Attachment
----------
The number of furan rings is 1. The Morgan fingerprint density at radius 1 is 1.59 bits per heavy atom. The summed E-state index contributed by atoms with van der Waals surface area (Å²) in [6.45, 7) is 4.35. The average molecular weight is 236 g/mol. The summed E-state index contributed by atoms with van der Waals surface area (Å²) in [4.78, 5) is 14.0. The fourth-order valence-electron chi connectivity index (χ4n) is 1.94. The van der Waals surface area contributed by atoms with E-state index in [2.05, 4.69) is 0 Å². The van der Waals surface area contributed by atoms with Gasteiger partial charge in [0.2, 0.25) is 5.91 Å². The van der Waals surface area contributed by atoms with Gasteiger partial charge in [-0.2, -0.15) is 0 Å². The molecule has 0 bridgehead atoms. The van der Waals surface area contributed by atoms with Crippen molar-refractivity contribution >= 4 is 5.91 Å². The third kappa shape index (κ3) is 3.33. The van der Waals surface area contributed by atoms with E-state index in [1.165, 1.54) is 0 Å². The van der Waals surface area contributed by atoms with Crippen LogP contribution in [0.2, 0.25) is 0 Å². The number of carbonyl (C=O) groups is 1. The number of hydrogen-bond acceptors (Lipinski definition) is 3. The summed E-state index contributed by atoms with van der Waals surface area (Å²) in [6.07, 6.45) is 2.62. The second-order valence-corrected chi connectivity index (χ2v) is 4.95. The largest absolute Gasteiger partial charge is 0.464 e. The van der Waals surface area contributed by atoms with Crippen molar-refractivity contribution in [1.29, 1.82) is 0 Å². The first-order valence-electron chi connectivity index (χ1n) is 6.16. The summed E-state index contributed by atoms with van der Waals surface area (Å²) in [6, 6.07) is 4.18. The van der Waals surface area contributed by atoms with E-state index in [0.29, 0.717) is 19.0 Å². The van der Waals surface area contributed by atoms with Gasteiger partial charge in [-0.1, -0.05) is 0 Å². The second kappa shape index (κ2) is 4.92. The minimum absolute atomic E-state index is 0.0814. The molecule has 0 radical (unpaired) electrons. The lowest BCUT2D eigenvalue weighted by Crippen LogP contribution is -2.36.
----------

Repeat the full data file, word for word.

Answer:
The number of furan rings is 1. The Morgan fingerprint density at radius 1 is 1.59 bits per heavy atom. The summed E-state index contributed by atoms with van der Waals surface area (Å²) in [6.45, 7) is 4.35. The average molecular weight is 236 g/mol. The summed E-state index contributed by atoms with van der Waals surface area (Å²) in [4.78, 5) is 14.0. The fourth-order valence-electron chi connectivity index (χ4n) is 1.94. The van der Waals surface area contributed by atoms with E-state index in [2.05, 4.69) is 0 Å². The van der Waals surface area contributed by atoms with Gasteiger partial charge in [0.2, 0.25) is 5.91 Å². The van der Waals surface area contributed by atoms with Gasteiger partial charge in [-0.2, -0.15) is 0 Å². The molecule has 0 bridgehead atoms. The van der Waals surface area contributed by atoms with Crippen molar-refractivity contribution >= 4 is 5.91 Å². The third kappa shape index (κ3) is 3.33. The van der Waals surface area contributed by atoms with E-state index in [1.165, 1.54) is 0 Å². The van der Waals surface area contributed by atoms with Crippen LogP contribution in [0.2, 0.25) is 0 Å². The number of carbonyl (C=O) groups is 1. The number of hydrogen-bond acceptors (Lipinski definition) is 3. The summed E-state index contributed by atoms with van der Waals surface area (Å²) in [6.07, 6.45) is 2.62. The second-order valence-corrected chi connectivity index (χ2v) is 4.95. The largest absolute Gasteiger partial charge is 0.464 e. The van der Waals surface area contributed by atoms with Crippen molar-refractivity contribution in [1.29, 1.82) is 0 Å². The first-order valence-electron chi connectivity index (χ1n) is 6.16. The summed E-state index contributed by atoms with van der Waals surface area (Å²) in [6, 6.07) is 4.18. The van der Waals surface area contributed by atoms with E-state index in [0.29, 0.717) is 19.0 Å². The van der Waals surface area contributed by atoms with Gasteiger partial charge in [-0.1, -0.05) is 0 Å². The second kappa shape index (κ2) is 4.92. The minimum absolute atomic E-state index is 0.0814. The molecule has 0 radical (unpaired) electrons. The lowest BCUT2D eigenvalue weighted by Crippen LogP contribution is -2.36.